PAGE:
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The bones of the bonus

Recently, a trio composed of some of our oldest and most respected life

offices, Friends Provident (formed by Quakers in 1832), Legal & General

(1836), and Scottish Widows (1815) incurred the wrath of an organisation

known as Chartwell by refusing to disclose the underlying investment

performances of their with-profits funds.

Instantly, the media was crammed with highly critical comment from the

nation&#39s financial experts and the Financial Services Authority has

threatened to make such disclosure compulsory in furtherance of its brief

to ensure that customers are provided with “more and clearer information”.

All these developments indicate a widespread lack of any real

understanding of how a with-profits fund works. And, sadly, that lack

extends into groups of people who should know better than to stir up

trouble where none is warranted.

Disclosure of the underlying investment performance of a with-profits

fund, of itself, would most certainly not ensure clearer information to the

customer. Indeed, it would probably cause confusion where none existed


The bonuses derived from a with-profits life insurance fund constitute the

surplus which is allocated to those policies which are entitled to a

proportionate share of the profits. This surplus is the excess money

available after reserving adequate funds for future claims and expenses and

making intentionally pessimistic assumptions as to the future success of

the fund&#39s investments. Highly complex valuation formulae are employed in

making the necessary calculations for valuing a life fund.

Eminent actuaries through the ages have wrestled with what is, by virtue

of its involvement with the future, a very inexact science. Messrs

Zillmer, Sprague, Elderton, Lidstone and Karup all devised their own

methods at various times.

Bonuses do not arise either directly or solely from investment surplus. A

life office also makes “trading” profits on its life insurance operation by

pitching its premiums at a level which assumes that human mortality will be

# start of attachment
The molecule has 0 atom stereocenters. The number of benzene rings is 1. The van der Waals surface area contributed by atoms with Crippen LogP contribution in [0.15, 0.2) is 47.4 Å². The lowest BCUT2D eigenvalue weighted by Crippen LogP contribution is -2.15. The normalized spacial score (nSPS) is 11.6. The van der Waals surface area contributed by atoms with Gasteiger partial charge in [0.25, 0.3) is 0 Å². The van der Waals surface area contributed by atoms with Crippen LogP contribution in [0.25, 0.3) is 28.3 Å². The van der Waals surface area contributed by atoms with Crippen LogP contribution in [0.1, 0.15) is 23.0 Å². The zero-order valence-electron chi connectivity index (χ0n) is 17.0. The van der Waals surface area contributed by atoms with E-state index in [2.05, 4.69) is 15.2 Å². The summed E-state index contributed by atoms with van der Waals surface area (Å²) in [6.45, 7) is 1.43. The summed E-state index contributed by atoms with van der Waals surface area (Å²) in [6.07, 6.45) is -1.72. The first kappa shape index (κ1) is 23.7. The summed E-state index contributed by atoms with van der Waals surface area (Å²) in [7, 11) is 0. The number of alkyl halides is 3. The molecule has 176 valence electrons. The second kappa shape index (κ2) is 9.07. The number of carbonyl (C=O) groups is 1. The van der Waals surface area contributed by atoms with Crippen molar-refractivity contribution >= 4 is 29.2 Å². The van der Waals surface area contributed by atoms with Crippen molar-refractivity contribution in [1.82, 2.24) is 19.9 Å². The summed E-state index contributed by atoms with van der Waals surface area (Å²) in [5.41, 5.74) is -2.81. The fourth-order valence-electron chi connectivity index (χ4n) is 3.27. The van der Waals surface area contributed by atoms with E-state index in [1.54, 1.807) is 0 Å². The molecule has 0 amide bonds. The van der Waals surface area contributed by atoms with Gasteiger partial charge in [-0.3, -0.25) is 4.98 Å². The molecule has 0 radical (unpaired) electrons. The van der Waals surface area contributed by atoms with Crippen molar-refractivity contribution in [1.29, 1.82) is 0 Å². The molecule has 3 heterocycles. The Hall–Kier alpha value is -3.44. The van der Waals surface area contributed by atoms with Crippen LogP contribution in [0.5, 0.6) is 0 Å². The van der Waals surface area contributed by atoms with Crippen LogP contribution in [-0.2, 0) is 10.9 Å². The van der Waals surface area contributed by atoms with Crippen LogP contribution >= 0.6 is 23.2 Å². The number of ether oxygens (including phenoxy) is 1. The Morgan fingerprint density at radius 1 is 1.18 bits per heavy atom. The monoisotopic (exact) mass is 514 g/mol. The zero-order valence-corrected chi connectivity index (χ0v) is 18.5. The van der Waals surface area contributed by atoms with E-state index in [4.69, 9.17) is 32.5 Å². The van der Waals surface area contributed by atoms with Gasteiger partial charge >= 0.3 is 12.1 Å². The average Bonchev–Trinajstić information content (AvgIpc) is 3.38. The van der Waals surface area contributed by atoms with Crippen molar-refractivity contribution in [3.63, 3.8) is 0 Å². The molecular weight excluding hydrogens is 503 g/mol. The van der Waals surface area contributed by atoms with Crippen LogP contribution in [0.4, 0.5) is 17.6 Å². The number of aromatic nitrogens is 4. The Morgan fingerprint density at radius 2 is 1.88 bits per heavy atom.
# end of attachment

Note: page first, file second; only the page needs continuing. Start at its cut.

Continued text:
heavier than it is known to be according to mortality tables derived from

census statistics. This is called mortality surplus. It comes from all the

classes of policy that the office issues, such as term insurance and

sometimes unit-linked business, and it all goes into the with-profits pot.

Cancellation penalties give rise to surrender surplus. One of the most

important skills of the actuary is to assess how much of the surplus he

should give away as bonus, so as to achieve a smooth and cautious rate of


He must ensure the retention of adequate reserves to provide for future

rainy investment days. This is the very cornerstone of the with-profits

system. It was the adroit application of that principle which has enabled

Scottish Widows – one of Chartwell&#39s culprits – to chalk up an amazing

record of not reducing its bonus rate for 120 years, except during the two

world wars.

To comply with the demand now that the rate of investment performance be

disclosed, baldly, without a lengthy appendix dealing with all the other

factors affecting the bonus, would serve only to obfuscate the issue. And

the inclusion of such an appendix would, with respect, probably confuse the

average customer even more.

If the fund were enjoying a golden period, any public announcement of this

would, not unnaturally, lead to clamorous demands for high bonuses, bowing

to which could upset an actuary&#39s reserving programme and, therefore,

defeat the with-profits principle of cautious growth. In fact, this was

arguably the cause of a recent flurry of bonus reductions.

Conversely, if investment returns were disappointing at that juncture and

bonuses were being propped up by reserves, it would create an unwarranted

and, therefore, unfair lack of confidence in the life office&#39s prospects.

In summary, the “need to know” principle is often the wisest course to

adopt in many walks of life – and it is probably so here. The FSA would do

best to let sleeping dogs lie. The supply of statistical information

available for the assessment of life offices is already quite adequate for

the purpose.

The most telling factor is the rate of interest that the actuary has

assumed in making his valuation – the lower the stronger.

Indeed, the baring of the with-profits soul was widened only a few years

ago, when following another wave of criticism, the concept of free-asset

ratio (the ratio of surplus to total liabilities) was brought into the

debate. For nearly 200 years, few people have ever had cause to complain

about the performance of their with-profits policies – low-cost (that is,

hybrid) with-profits mortgage endowments apart.

If bonus rates in general ever start falling consistently below what is an

acceptable par, that will be the time for the FSA to ask questions. Until

then, in the common interest, it should resist the urge to do what so many

other quangos have done – fix things that ain&#39t broke. Especially where

200-year-old copper-bottomed time-proven British-invented institutions such

as with-profits are concerned.


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